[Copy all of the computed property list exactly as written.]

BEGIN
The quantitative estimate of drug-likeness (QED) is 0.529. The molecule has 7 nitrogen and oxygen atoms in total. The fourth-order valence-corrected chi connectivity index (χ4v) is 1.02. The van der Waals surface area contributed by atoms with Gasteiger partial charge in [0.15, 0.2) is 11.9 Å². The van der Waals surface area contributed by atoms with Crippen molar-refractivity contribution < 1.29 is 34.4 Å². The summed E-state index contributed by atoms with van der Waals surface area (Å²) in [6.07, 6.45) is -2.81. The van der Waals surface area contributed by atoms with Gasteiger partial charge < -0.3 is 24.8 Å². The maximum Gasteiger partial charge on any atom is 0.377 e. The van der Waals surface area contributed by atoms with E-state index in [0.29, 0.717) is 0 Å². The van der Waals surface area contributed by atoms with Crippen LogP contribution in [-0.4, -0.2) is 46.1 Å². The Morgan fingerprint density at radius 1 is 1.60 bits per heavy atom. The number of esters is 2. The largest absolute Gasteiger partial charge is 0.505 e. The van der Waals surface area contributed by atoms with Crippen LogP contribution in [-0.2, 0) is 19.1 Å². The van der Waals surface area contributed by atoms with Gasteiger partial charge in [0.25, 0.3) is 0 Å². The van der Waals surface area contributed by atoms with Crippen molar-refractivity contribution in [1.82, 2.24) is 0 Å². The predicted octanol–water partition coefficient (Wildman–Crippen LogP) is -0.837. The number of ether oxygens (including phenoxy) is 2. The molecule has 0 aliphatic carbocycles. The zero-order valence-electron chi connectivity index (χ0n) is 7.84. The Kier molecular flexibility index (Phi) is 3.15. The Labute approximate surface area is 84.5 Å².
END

The quantitative estimate of drug-likeness (QED) is 0.529. The molecule has 7 nitrogen and oxygen atoms in total. The fourth-order valence-corrected chi connectivity index (χ4v) is 1.02. The van der Waals surface area contributed by atoms with Gasteiger partial charge in [0.15, 0.2) is 11.9 Å². The van der Waals surface area contributed by atoms with Crippen molar-refractivity contribution < 1.29 is 34.4 Å². The summed E-state index contributed by atoms with van der Waals surface area (Å²) in [6.07, 6.45) is -2.81. The van der Waals surface area contributed by atoms with Gasteiger partial charge < -0.3 is 24.8 Å². The maximum Gasteiger partial charge on any atom is 0.377 e. The van der Waals surface area contributed by atoms with E-state index in [0.29, 0.717) is 0 Å². The van der Waals surface area contributed by atoms with Crippen LogP contribution in [-0.4, -0.2) is 46.1 Å². The Morgan fingerprint density at radius 1 is 1.60 bits per heavy atom. The number of esters is 2. The largest absolute Gasteiger partial charge is 0.505 e. The van der Waals surface area contributed by atoms with Crippen LogP contribution in [-0.2, 0) is 19.1 Å². The van der Waals surface area contributed by atoms with Gasteiger partial charge in [0.25, 0.3) is 0 Å². The van der Waals surface area contributed by atoms with Crippen molar-refractivity contribution in [1.82, 2.24) is 0 Å². The predicted octanol–water partition coefficient (Wildman–Crippen LogP) is -0.837. The number of ether oxygens (including phenoxy) is 2. The molecule has 0 aliphatic carbocycles. The zero-order valence-electron chi connectivity index (χ0n) is 7.84. The Kier molecular flexibility index (Phi) is 3.15. The Labute approximate surface area is 84.5 Å².